VIDEO: Arsonists using fire as a weapon warned: we'll catch you

PIONEERING work to bring arsonists to justice has ensured a huge increase in the number of firebugs being caught by police and fire service.

Monday, 2nd October 2017, 7:00 am
Updated Wednesday, 4th October 2017, 3:25 pm
A 'live burn' demonstration by Hampshire Fire & Rescue Arson Task Force Picture: Malcolm Wells (170922-2843)

Painstaking work by the Arson Task Force – comprised of fire service experts, a police investigator and forensics officers – has ballooned the conviction rate of people charged with arson from just three per cent to 70 per cent.

Damian Watts, Arson Task Force manager, said their work tackled the ‘primeval’ use of a fire as a weapon.

He told The News: ‘Back then if you committed arson you’d get away with it, now you won’t get away with it.

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A 'live burn' demonstration by Hampshire Fire & Rescue Arson Task Force Picture: Malcolm Wells (170922-2843)

‘People do use arson as a weapon, that’s why it’s looked on so dimly by the courts. It’s primeval to use it as a weapon – it’s one of the worst things that you can do, not least because it can quickly kill someone.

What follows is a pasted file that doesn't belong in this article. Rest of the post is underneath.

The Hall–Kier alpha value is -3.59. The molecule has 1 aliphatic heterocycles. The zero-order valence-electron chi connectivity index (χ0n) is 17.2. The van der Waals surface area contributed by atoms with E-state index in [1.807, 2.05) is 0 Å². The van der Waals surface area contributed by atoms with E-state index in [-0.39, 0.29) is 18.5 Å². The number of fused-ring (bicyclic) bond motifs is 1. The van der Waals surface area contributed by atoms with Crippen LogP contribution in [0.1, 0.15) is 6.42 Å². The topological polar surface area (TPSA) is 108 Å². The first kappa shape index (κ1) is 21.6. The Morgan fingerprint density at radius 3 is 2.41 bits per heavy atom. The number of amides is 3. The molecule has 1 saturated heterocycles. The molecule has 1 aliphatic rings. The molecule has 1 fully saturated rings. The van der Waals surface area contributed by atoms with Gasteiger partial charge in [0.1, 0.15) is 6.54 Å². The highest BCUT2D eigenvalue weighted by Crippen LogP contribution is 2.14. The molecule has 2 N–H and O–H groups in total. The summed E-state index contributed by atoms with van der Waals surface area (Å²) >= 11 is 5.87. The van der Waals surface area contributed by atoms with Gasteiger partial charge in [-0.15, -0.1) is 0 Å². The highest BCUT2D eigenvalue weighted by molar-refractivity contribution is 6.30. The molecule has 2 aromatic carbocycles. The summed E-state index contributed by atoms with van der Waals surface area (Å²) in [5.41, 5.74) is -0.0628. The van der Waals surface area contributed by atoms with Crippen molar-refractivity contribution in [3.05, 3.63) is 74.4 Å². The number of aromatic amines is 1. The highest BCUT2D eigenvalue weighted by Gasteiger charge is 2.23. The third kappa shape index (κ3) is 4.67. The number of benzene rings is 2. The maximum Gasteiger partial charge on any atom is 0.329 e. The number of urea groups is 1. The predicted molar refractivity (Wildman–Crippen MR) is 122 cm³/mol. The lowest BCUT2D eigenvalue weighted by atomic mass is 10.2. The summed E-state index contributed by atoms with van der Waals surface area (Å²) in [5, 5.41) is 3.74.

‘You can be overcome by the smoke – it is devastating on possessions as well.’

The task force has helped secure 500 years of prison sentences.

Its work has most recently led to the jailing for six years of Peter Arrandale, 60, who set fire to his flat at tower block Handsworth House in Somers Town.

A 'live burn' demonstration by Hampshire Fire & Rescue Arson Task Force Picture: Malcolm Wells (170922-2843)

Set up in 2006, the task force was launched to try to improve the number of people brought to justice.

It has secured nearly 500 years in jail sentences across more than 200 convictions and investigated 2,000 blazes.

The team is led by Mr Watts, and has a police staff investigator, along with investigators and fire safety officers.

When called to a suspicious blaze, crew from the service help forensics officers find key pieces of evidence – for example, a surviving flint and wheel from a throwaway lighter.

Members of the team are now called to court to give evidence as experts.

Mr Watts said: ‘We work from the area of least damage to most damage and look at everything we come across and that sort of thing, even if it’s totally burnt. If we go too quickly we’ll miss a vital bit of evidence that could be the key.

‘That one piece of evidence might be the key that everything else falls into place and starts to make sense.’

Detective chief superintendent, Stuart Murray, said: ‘We already have a very strong working relationship with Hampshire Fire and Rescue Service and the Arson Task Force builds on that partnership approach. The task force shows the practical benefits of working alongside our partners as we strive to make our communities safer.’